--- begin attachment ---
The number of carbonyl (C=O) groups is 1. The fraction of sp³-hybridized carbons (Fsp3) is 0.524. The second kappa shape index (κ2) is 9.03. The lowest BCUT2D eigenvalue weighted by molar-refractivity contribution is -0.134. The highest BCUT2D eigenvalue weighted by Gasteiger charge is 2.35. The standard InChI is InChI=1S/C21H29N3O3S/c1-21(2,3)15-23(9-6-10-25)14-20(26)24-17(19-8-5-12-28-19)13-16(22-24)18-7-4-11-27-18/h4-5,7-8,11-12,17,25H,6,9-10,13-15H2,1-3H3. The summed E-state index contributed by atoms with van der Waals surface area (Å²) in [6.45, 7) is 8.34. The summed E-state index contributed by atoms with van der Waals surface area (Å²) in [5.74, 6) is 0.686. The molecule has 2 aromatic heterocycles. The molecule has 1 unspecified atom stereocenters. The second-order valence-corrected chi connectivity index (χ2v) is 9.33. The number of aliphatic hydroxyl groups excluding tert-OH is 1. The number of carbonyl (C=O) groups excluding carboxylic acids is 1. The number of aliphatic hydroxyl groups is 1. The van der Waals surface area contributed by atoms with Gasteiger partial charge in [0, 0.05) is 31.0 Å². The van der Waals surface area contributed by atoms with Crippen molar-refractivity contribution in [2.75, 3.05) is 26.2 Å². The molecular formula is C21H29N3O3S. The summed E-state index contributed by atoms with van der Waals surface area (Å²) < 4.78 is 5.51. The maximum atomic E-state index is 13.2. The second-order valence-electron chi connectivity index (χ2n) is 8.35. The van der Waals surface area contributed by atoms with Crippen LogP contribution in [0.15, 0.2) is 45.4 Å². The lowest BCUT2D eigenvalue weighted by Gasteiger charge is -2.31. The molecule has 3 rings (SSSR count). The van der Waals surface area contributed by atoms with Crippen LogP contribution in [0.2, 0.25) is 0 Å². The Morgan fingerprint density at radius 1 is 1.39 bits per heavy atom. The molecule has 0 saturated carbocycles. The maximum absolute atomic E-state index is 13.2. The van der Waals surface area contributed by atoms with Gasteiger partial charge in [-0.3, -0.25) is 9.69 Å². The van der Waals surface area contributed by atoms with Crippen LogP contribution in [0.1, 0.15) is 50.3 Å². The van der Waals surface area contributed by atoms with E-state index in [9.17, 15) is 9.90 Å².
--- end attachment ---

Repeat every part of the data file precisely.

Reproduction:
The number of carbonyl (C=O) groups is 1. The fraction of sp³-hybridized carbons (Fsp3) is 0.524. The second kappa shape index (κ2) is 9.03. The lowest BCUT2D eigenvalue weighted by molar-refractivity contribution is -0.134. The highest BCUT2D eigenvalue weighted by Gasteiger charge is 2.35. The standard InChI is InChI=1S/C21H29N3O3S/c1-21(2,3)15-23(9-6-10-25)14-20(26)24-17(19-8-5-12-28-19)13-16(22-24)18-7-4-11-27-18/h4-5,7-8,11-12,17,25H,6,9-10,13-15H2,1-3H3. The summed E-state index contributed by atoms with van der Waals surface area (Å²) in [6.45, 7) is 8.34. The summed E-state index contributed by atoms with van der Waals surface area (Å²) in [5.74, 6) is 0.686. The molecule has 2 aromatic heterocycles. The molecule has 1 unspecified atom stereocenters. The second-order valence-corrected chi connectivity index (χ2v) is 9.33. The number of aliphatic hydroxyl groups excluding tert-OH is 1. The number of carbonyl (C=O) groups excluding carboxylic acids is 1. The number of aliphatic hydroxyl groups is 1. The van der Waals surface area contributed by atoms with Gasteiger partial charge in [0, 0.05) is 31.0 Å². The van der Waals surface area contributed by atoms with Crippen molar-refractivity contribution in [2.75, 3.05) is 26.2 Å². The molecular formula is C21H29N3O3S. The summed E-state index contributed by atoms with van der Waals surface area (Å²) < 4.78 is 5.51. The maximum atomic E-state index is 13.2. The second-order valence-electron chi connectivity index (χ2n) is 8.35. The van der Waals surface area contributed by atoms with Crippen LogP contribution in [0.15, 0.2) is 45.4 Å². The lowest BCUT2D eigenvalue weighted by Gasteiger charge is -2.31. The molecule has 3 rings (SSSR count). The van der Waals surface area contributed by atoms with Crippen LogP contribution in [0.2, 0.25) is 0 Å². The Morgan fingerprint density at radius 1 is 1.39 bits per heavy atom. The molecule has 0 saturated carbocycles. The maximum absolute atomic E-state index is 13.2. The van der Waals surface area contributed by atoms with Gasteiger partial charge in [-0.3, -0.25) is 9.69 Å². The van der Waals surface area contributed by atoms with Crippen LogP contribution in [0.1, 0.15) is 50.3 Å². The van der Waals surface area contributed by atoms with E-state index in [9.17, 15) is 9.90 Å².